A Crash Course in Horror is a weekly column by our self-proclaimed horror movie noob, Noémi Pomerleau. Each week, she reviews a classic (or even “new classic”) horror movie from the viewpoint of someone who has never seen it (because, well, she hasn’t). Check out the column every Saturday morning here at Nerd Much.
This week I learned that Australians have figured out a way to channel all of the fear that comes from living in a country where everything wants to kill you and put it straight into a movie so we can all know what true fear feels like.
Released in 2014, The Babadook already seems to be unbelievably popular among horror fans. So I know that most hardcore horror fans will have seen it already, but I’m going to avoid anything beyond minor spoilers because it is such a new film.
It’s the story of a mother and her son, almost 7 years after a car crash that killed the boy’s father. The film very quickly establishes that it’s going to be all about grief, and it doesn’t hold back at all. Every horror film I’ve watched so far has taken the time to establish the idyllic, happy life that the monster or villain of the film destroys. There is no happy life for Amelia (Essie Davis) and Samuel (Noah Wiseman).
Samuel has terrible behavioral problems, and keeps building weapons and misbehaving at school because he claims that monsters are coming to get him. Amelia is completely unequipped to deal with this, because she’s still in deep grief for her husband and seems to be experiencing a severe depression. She tries to reassure Samuel that there are no monsters, but he seems unconvinced.
Things are going wrong for the pair of them even before the movie’s titular monster shows up. Amelia’s sister Claire (Hayley McElhinney) is getting increasingly uncomfortable with Samuel’s behavior, and Amelia and Samuel both suffer from insomnia and nightmares. Then, Samuel picks out a book for his mother to read to him as a bedtime story, a pop-up book called Mister Babadook. Amelia doesn’t remember getting Samuel the book, but starts reading it anyway.
A lot of children’s books are kind of unsettling, but this one rightfully sends Samuel into a panic.
From then on, Samuel and Amelia are both haunted by the Babadook, which sends their lives into chaos. The film keeps you guessing about what will happen next and never telegraphs its intentions too much. It trusts its audience to come to their own conclusions.
The unpredictability of The Babadook contributes to this being the most scary horror movie I’ve watched so far. I wasn’t sure if any of the characters would survive the film and would cringe in fear every time the action ramped up. But the atmosphere of this film is so unpleasant and foreboding that I spent the whole movie on edge, meaning that I didn’t get the same adrenaline rush I had when the villains would appear in Psycho or Halloween. I found the oppressive atmosphere way scarier, but if you prefer a horror film with good jump scares, this probably won’t be as exciting for you.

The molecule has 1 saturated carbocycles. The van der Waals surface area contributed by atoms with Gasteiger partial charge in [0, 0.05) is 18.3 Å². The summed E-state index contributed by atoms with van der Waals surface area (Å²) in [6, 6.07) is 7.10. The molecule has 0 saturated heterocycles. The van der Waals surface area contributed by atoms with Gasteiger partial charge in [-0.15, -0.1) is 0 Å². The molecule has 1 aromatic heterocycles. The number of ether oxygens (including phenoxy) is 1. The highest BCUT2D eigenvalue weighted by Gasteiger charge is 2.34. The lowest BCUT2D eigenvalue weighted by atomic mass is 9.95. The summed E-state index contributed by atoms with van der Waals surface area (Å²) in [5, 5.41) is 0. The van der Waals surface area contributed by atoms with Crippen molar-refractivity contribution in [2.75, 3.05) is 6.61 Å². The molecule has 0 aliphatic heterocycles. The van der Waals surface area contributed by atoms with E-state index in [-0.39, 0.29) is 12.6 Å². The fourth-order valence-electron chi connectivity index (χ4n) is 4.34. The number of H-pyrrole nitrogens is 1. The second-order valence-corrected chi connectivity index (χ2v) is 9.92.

I’m starting to feel like a broken record, saying it every time, but horror is obviously a genre that allows cinematographers to do their best work. This film is beautiful! The lighting and camera angles are used to highlight the drab, depressing nature of Amelia and Samuel’s life as well as the terror of the Babadook. Amelia is frequently shot as close up as possible just to show off the haggard look on her face. My only criticism would be that the film sometimes feels like it’s trying to be too artistic with its framing — which feels completely at odds with the gritty feeling the rest of the film is trying to get across.
Jennifer Kent wrote and directed the film and I’m really excited to see what she does next. She gets great performances out of every actor, including Noah Wiseman. I was extremely impressed, because Wiseman is only 6 or 7 years old and was asked to carry a lot of the film. Other than one or two scenes I found him completely believable, and honestly started to wonder if he’d encountered a monster before.
The dialogue in this film is well-written, which probably didn’t hurt. In fact, the film is quite well written overall. The way that it confronts the issue of grief is oddly sweet, considering the horrible things that happen in the film. Amelia and Samuel’s dialogue is very realistic, and the writing makes it clear even before it’s stated outright that Amelia is still grieving her husband. The symbolism between the monster and her grief isn’t subtle whatsoever, and the concept doesn’t really feel unique, but I don’t think it had to be. I see this film as a modern fairy tale which is trying to teach us how to cope with loss. It’s the most spine-chilling therapy session ever.
I would recommend that every horror fan watch The Babadook. It’s got a good story and is SO SCARY. For those of you who try to avoid movies that will make you scared of the dark, skip this one. It was definitely more eerie than anything I would have chosen to watch before I took on this project. The entire point of A Crash Course in Horror was exposing myself to horror films in hopes that they would: a) be great movies, and b) terrify me. I guess I can’t complain that I’ve succeeded so incredibly this week, because this one is definitely going to stick with me for a while.
If you’re a sadist who thinks they know an even more bloodcurdling horror movie, comment below with its title — I’ll watch it! I may spend the rest of my life cursing your name, but I will. Don’t forget to come back next Saturday. I’m heading back to the theatre to see a (relatively) new release – Crimson Peak.